For an overview on image size, lazy loading, and compression, please see Image Optimization
When configuring your images, you’ll notice the “Inherit Featured Image” setting can be set to “Dynamically Inherit”. This means that the image will be looked up by checking the featured image of the associated post each time this menu item is processed. If the image is not going to be changing, it is more efficient to use “Assign Image on Save”, or use “Disabled” and just assign your image manually. The Dynamically Inherit setting is useful if your featured image changes regularly, or when using Dynamic Posts.
Use Menu Segments efficiently
Menu Segments are great for organizing larger menus into more manageable pieces. However, bear in mind that there is a slight overhead for each segment, as it requires an extra query to look up each segment. The overhead is minimal, but you should keep your number of menu segments reasonable – perhaps one for each top level menu item. (Note that if you use Menu Segment Caching, there will be no extra overhead and you will actually save a lot of processing)
Caching the result to eliminate menu processing
Once you have optimized your menu design, you can further reduce your server processor load by caching the entire menu (or a section of the menu with Menu Segment Caching).
The WordPress menu system needs to run a variety of database queries and process the results with PHP to build a chunk of HTML that becomes the menu markup. By caching this result, you can display the output multiple times without re-running your entire menu process, saving you that processing.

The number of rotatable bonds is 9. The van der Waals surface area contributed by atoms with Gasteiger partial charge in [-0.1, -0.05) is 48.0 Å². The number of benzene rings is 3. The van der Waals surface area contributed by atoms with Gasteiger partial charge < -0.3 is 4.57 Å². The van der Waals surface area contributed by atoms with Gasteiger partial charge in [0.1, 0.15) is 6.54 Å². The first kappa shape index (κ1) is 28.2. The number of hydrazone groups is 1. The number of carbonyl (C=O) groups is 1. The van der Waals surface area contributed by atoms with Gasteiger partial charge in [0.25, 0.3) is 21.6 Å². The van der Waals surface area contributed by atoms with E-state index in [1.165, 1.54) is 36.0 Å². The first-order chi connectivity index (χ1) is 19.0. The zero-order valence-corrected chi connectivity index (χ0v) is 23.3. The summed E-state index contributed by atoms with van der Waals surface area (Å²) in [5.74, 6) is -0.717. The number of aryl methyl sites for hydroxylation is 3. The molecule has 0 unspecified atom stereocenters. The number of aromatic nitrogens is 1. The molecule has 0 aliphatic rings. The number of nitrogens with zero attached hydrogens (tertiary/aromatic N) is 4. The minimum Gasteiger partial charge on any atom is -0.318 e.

There are three strategies for this, which I recommend implementing in this order:
1. Page Caching
If your site is high-traffic enough for you to be concerned with optimization, it would likely benefit from the use of a caching plugin.
Many managed hosting solutions (for example, WPEngine), offer their own built-in caching solution. The advantage is that they maintain and tune this cache, so you don’t need to worry about it – it just works.
If your host does not provide a caching solution, you can make use of a WordPress plugin like W3 Total Cache to do the same thing.
The caching plugin will cache the entire contents of each page, meaning that the database and PHP processing are bypassed entirely. This includes the menu.
2. Menu Segment Caching
Menu Segment caching is built into UberMenu as of version 3.2.1. By using Menu Segments for your submenus, you can easily leverage this caching strategy to save processing in your submenus. Read more about Menu Segment Caching
Menu Segment caching overlaps a lot with the third type (Menu Caching), but Menu Segment Caching’s advantage is that it gives you big wins with less side effects (less of a concern about caching dynamic items like current menu item classes), so it’s often the best solution.
3. Menu Caching
Page caching caches individual pages – but generally only for logged-out users (since logged-in users see individualized content, caching generally isn’t very useful in these instances). The page is still processed in full for logged-in users.
If you have a large number of logged-in users, you can consider caching just the menu via the WP Menu Cache plugin (currently in beta). This plugin caches the output of your menu as a transient, returning the entire output in a single database query.